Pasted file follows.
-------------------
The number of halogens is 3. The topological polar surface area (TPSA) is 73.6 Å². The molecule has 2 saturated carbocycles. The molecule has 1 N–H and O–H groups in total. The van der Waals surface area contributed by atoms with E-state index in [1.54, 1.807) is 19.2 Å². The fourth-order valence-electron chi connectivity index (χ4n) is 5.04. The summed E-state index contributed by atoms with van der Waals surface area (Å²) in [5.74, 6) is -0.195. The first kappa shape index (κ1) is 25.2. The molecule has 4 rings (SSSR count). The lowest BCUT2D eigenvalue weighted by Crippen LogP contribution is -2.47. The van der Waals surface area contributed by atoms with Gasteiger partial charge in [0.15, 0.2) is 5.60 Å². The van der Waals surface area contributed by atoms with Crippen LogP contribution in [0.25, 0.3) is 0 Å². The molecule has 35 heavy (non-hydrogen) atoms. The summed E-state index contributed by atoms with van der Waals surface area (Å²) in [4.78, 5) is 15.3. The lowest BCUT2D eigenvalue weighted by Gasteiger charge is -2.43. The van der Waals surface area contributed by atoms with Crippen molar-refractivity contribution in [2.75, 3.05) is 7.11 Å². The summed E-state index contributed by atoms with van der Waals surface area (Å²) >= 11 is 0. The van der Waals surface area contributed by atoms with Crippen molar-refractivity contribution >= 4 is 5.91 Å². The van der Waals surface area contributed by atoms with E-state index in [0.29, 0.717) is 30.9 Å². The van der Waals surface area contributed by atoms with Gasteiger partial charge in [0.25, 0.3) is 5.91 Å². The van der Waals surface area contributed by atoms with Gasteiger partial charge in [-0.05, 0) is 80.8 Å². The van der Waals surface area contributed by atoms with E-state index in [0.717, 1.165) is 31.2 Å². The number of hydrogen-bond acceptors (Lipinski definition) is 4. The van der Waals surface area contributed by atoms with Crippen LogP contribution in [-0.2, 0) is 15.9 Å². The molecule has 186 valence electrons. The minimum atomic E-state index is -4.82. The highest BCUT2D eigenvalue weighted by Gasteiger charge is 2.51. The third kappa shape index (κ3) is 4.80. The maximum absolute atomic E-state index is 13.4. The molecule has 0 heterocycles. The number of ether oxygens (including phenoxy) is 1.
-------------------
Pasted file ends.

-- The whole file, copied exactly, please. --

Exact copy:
The number of halogens is 3. The topological polar surface area (TPSA) is 73.6 Å². The molecule has 2 saturated carbocycles. The molecule has 1 N–H and O–H groups in total. The van der Waals surface area contributed by atoms with E-state index in [1.54, 1.807) is 19.2 Å². The fourth-order valence-electron chi connectivity index (χ4n) is 5.04. The summed E-state index contributed by atoms with van der Waals surface area (Å²) in [5.74, 6) is -0.195. The first kappa shape index (κ1) is 25.2. The molecule has 4 rings (SSSR count). The lowest BCUT2D eigenvalue weighted by Crippen LogP contribution is -2.47. The van der Waals surface area contributed by atoms with Gasteiger partial charge in [0.15, 0.2) is 5.60 Å². The van der Waals surface area contributed by atoms with Crippen LogP contribution in [0.25, 0.3) is 0 Å². The molecule has 35 heavy (non-hydrogen) atoms. The summed E-state index contributed by atoms with van der Waals surface area (Å²) in [4.78, 5) is 15.3. The lowest BCUT2D eigenvalue weighted by Gasteiger charge is -2.43. The van der Waals surface area contributed by atoms with Crippen molar-refractivity contribution in [2.75, 3.05) is 7.11 Å². The summed E-state index contributed by atoms with van der Waals surface area (Å²) >= 11 is 0. The van der Waals surface area contributed by atoms with Crippen molar-refractivity contribution >= 4 is 5.91 Å². The van der Waals surface area contributed by atoms with E-state index in [0.29, 0.717) is 30.9 Å². The van der Waals surface area contributed by atoms with Gasteiger partial charge in [0.25, 0.3) is 5.91 Å². The van der Waals surface area contributed by atoms with Gasteiger partial charge in [-0.05, 0) is 80.8 Å². The van der Waals surface area contributed by atoms with E-state index in [0.717, 1.165) is 31.2 Å². The number of hydrogen-bond acceptors (Lipinski definition) is 4. The van der Waals surface area contributed by atoms with Crippen LogP contribution in [-0.2, 0) is 15.9 Å². The molecule has 186 valence electrons. The minimum atomic E-state index is -4.82. The highest BCUT2D eigenvalue weighted by Gasteiger charge is 2.51. The third kappa shape index (κ3) is 4.80. The maximum absolute atomic E-state index is 13.4. The molecule has 0 heterocycles. The number of ether oxygens (including phenoxy) is 1.